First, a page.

Kates , Heather Rose , Weinmann, Sophia , Charboneau, Joseph , Plumb, Rachel , Sanders, Jeffrey , Fuentes-Soriano , Sara , Moore, Michael .
Expanding the Study of the Phylogeny and biogeography in a Chihuahuan Desert gypsum endemic, Nerisyrenia (Brassicaceae), through the use of low copy nuclear markers and increased population sampling.
Nerisyrenia Greene (Brassicaceae) is a small genus of 11 arid-adapted species endemic to the Chihuahuan Desert of southwestern North America and Mexico. With the exception of the widespread N. camporum (A. Gray) Greene, all species within Nerisyrenia are endemic to gypsum deposits and soils that are scattered in an island-like fashion throughout the Chihuahuan Desert. While early research postulated a recent origin for modern North American arid-adapted taxa, patterns of morphology, phylogeny, and biogeography within other Chihuahuan Desert gypsum endemics suggest an age of several million years. As part of a larger effort to understand the age and origins of Chihuahuan Desert gypsum endemics, we initiated a phylogenetic and phylogeographic study of Nerisyrenia to address: (1) How many times has gypsum endemism evolved within the genus?; (2) Is gypsum endemism the ancestral character state?;and (3) Is there a strong correlation between biogeographic distribution and genetic diversity both within and between gypsum endemic species of Nerisyrenia? We constructed a 5 chloroplast spacer region gene tree and an ITS gene tree using initial sampling of all species, including numerous populations of the North American species, N.camporum and N. linearifolia (S. Wats.) Greene, from across their geographic ranges. Our phylogeny revealed high levels of diversity within Nerisyrenia and indicated that the widespread gypsum endemic N. linearifolia has a significant amount of geographically-correlated variation, while non-gypsum endemic N. camporum shares chloroplast haplotypes with several other species. To better elucidate this complex evolutionary history, we have identified and sequenced two useful low copy nuclear markers (alcohol dehydrogenase and pistllata) and increased sampling across the 9 Mexican taxa. In addition to improving resolution within our phylogeny, expanded geographic sampling of Nerisyrenia may reveal greater diversity in Mexican population than in northern populations, as has been found in several other gypsum-endemics.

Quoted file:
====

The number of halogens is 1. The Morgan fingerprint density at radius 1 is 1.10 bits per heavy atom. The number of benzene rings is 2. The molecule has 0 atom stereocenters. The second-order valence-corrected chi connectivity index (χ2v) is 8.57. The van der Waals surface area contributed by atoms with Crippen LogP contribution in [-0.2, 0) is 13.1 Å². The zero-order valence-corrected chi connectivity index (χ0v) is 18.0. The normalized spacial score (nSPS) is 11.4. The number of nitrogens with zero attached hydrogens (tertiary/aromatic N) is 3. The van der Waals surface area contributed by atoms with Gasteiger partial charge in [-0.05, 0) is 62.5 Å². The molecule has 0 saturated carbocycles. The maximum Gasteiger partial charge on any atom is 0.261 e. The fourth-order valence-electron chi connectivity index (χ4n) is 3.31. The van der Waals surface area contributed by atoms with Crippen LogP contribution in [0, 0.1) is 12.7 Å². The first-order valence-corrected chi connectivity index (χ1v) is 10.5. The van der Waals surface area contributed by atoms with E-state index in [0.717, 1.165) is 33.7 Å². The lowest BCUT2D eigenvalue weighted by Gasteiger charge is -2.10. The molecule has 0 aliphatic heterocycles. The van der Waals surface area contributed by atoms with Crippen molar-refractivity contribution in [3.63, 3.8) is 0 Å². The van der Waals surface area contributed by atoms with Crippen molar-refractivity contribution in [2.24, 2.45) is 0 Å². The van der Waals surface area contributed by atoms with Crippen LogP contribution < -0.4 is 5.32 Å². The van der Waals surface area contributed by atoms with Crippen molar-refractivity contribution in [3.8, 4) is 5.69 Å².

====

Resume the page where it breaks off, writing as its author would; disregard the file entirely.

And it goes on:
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The Origins and Biogeography of Gypsophily in the Chihuahuan Desert
1 - Oberlin College, Biology, Science Center K123 , 119 Woodland St. , Oberlin, OH, 44074, USA
2 - University of Wyoming, Botany, 1000 E. University Ave., University of Wyoming, Laramie, WY, 82071, USA
3 - Missouri Botanical Garden, P.O. Box 299, St. Louis, MO, 63166, USA
4 - Oberlin College, Department of Biology, 119 Woodland St., Oberlin, OH, 44074, USA
Presentation Type: Oral Paper:Papers for Sections
Location: Lindell B/Chase Park Plaza
Date: Tuesday, July 12th, 2011
Time: 11:30 AM